Behavioural effects of acute and chronic beta-phenylethylamine administration in the rat: evidence for the involvement of 5-hydroxytryptamine.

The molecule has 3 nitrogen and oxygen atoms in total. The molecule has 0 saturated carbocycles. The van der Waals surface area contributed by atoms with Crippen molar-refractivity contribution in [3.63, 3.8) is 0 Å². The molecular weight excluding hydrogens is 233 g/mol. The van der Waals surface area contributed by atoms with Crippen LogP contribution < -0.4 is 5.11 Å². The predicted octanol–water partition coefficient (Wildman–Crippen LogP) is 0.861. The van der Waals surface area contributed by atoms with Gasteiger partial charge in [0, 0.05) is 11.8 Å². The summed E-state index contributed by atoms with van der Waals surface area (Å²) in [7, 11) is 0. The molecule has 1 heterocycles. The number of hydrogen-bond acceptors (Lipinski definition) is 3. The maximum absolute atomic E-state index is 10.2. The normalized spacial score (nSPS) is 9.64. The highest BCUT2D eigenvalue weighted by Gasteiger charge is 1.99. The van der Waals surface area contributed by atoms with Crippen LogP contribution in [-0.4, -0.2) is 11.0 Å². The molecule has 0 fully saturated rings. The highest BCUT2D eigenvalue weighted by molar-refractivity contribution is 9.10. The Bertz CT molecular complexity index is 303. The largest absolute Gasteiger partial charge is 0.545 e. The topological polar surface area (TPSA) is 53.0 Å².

The behavioural consequences of daily beta-phenylethylamine (PEA) administration for a period of 6 weeks have been examined. Rats first showed signs of the 5-HT behavioural syndrome after a single injection of PEA (50mg/kg) or 7 daily injections of PEA (25mg/kg). The syndrome reached peak intensity after 3 weeks treatment and was prevented by pre-treatment with 5-HT antagonists mianserin and methysergide or the neuroloptic clozapine but relatively unaffected by pre-treatment with haloperidol. These data provide strong evidence for an effect of PEA on brain 5-HT mechanisms. Because of the similarity between PEA and amphetamine and the suggestion that PEA may be involved in the aetiology of schizophrenia, it is proposed that the mechanisms of action of PEA be reassessed taking into account its ability to affect 5-HT systems in addition to catecholaminergic systems.